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Three career transition lessons from an industry shutdown

Three career transition lessons from an industry shutdown

By Anthony Battaini, Client Services Director, Hudson Talent Management.

If your organisation only provides career transition support in the form of outplacement services for employees once they have been made redundant, you’re missing out.

There’s no such thing as too early when it comes to career coaching and transition support – especially for transforming industries.

If you’re in an industry or sector that is rapidly changing – whether that’s due to automation, digital technology or global economic shifts – you’ll know that some roles will ultimately become redundant as a result of changing skillsets and business requirements. For example, we’ve all seen this playing out in postal services, print media and publishing, financial services, and in manufacturing.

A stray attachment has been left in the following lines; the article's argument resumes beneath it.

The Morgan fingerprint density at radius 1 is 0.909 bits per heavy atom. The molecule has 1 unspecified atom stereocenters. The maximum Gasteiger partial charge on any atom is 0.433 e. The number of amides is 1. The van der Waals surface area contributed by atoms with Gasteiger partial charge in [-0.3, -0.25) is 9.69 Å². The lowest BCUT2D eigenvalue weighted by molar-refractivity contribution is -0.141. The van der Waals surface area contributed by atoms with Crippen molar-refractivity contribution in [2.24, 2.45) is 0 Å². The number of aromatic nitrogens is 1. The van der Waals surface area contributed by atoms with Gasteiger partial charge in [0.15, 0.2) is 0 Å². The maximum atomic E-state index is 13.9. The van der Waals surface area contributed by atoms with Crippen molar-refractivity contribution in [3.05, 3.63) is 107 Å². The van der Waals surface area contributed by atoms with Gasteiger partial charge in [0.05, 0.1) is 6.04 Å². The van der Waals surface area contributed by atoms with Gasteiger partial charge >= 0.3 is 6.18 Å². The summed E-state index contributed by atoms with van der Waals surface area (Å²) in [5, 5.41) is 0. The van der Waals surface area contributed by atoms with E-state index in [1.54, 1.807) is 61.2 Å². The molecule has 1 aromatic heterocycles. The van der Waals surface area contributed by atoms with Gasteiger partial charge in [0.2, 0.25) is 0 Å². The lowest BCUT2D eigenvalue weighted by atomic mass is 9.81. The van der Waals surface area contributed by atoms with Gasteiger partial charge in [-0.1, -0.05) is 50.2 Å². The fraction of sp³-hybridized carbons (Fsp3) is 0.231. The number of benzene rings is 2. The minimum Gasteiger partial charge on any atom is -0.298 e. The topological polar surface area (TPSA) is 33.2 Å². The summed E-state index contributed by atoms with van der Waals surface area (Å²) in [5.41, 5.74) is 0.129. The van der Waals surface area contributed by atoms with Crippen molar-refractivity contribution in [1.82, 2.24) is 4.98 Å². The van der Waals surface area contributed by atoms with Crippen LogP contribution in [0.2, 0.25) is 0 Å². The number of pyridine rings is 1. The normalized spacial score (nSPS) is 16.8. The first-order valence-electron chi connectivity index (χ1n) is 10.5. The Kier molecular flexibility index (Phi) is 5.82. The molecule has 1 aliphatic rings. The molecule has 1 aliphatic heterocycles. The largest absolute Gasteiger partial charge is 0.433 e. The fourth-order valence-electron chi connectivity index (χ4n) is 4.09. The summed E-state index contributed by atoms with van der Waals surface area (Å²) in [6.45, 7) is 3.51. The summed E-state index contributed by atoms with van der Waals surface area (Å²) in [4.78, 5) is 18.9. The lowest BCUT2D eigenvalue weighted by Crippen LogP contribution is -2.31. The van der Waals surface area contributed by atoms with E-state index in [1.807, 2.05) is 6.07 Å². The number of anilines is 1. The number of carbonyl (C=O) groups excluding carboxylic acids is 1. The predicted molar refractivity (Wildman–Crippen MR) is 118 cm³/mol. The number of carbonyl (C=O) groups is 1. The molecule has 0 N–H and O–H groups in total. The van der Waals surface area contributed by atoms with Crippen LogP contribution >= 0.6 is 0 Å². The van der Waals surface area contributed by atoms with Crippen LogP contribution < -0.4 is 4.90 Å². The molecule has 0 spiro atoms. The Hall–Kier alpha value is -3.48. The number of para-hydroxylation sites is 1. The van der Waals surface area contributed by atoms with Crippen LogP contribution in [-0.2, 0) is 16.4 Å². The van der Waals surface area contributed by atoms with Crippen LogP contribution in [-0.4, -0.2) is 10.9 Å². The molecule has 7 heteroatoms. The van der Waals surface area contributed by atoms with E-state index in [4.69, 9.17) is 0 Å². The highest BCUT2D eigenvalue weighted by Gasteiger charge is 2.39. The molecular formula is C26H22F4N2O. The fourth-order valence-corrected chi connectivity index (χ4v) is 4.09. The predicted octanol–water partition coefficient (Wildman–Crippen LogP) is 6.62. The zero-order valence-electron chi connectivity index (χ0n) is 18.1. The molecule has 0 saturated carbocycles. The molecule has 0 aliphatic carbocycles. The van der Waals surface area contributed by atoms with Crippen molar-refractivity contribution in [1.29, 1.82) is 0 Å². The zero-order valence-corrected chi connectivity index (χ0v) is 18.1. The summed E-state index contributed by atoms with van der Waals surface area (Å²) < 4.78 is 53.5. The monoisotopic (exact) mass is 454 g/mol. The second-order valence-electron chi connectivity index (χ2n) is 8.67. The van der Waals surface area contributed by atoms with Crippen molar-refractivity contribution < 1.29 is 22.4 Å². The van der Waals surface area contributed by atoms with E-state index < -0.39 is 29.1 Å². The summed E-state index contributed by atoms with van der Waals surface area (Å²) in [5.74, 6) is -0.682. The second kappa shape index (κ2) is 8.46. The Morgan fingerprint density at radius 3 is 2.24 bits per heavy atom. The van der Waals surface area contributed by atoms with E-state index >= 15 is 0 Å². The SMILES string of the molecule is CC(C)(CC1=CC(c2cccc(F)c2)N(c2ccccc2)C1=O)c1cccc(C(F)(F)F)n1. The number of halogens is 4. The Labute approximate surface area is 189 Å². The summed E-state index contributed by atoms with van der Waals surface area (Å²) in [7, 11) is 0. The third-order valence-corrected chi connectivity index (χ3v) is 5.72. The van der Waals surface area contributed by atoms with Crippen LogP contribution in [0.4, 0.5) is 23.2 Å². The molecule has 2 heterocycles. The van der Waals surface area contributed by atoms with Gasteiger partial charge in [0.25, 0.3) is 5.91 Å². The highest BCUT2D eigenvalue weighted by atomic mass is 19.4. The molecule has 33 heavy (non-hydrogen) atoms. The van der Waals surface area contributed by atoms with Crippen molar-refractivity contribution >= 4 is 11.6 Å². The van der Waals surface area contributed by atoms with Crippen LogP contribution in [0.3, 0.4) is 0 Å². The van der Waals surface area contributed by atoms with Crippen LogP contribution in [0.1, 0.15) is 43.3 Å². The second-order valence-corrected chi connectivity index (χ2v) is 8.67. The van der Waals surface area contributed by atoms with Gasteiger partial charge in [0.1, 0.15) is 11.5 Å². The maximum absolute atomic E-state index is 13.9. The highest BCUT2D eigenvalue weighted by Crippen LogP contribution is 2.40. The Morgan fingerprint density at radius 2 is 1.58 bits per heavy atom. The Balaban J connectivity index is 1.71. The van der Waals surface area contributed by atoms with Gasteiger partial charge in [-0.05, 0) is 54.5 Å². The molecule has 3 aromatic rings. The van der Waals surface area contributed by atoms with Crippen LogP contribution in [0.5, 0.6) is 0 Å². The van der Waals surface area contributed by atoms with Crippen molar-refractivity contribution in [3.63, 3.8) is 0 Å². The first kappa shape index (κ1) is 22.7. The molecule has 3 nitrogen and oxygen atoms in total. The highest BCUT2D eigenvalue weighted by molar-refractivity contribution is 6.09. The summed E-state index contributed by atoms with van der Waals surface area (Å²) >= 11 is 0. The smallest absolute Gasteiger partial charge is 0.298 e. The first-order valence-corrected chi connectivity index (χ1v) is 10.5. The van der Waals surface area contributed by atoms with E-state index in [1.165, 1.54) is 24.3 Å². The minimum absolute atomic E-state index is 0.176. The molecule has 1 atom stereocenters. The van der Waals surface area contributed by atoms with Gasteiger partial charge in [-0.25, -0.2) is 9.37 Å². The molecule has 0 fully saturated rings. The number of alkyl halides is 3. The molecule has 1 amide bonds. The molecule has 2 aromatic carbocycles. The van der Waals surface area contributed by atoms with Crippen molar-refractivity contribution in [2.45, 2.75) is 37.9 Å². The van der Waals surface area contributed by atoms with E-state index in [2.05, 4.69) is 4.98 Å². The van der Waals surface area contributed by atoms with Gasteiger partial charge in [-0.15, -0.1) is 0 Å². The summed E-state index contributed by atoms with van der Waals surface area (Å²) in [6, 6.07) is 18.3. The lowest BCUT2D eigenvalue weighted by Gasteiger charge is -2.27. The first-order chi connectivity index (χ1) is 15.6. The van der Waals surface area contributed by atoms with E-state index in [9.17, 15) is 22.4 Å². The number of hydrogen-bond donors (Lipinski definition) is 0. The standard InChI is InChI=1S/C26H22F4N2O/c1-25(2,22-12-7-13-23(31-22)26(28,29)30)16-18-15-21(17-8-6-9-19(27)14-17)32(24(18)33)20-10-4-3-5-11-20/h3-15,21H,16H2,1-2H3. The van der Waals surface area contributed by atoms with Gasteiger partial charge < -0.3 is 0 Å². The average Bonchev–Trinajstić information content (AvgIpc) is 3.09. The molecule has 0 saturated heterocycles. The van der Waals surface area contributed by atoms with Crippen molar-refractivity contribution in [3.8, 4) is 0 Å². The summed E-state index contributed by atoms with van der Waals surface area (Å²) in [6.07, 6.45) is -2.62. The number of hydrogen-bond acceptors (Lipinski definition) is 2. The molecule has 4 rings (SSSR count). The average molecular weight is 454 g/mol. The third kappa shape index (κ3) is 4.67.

I’ve also seen this kind of transformation firsthand through my work at Hudson in Victoria, Australia, supporting auto supply chain companies (ASC) impacted by the shutdown of the local industry due to falling Australian sales and cheaper overseas production.

I’d like to share three lessons I have learned from this experience about the importance of career transition support to employees well before their roles cease to exist.

Lesson #1: Early career transition support benefits workers and employers

Through the Victorian Government’s Career Transition Advice Service (CTAS), Hudson supports any worker, from the 13,500 employed across 140 ASC companies, who needs individualised career coaching.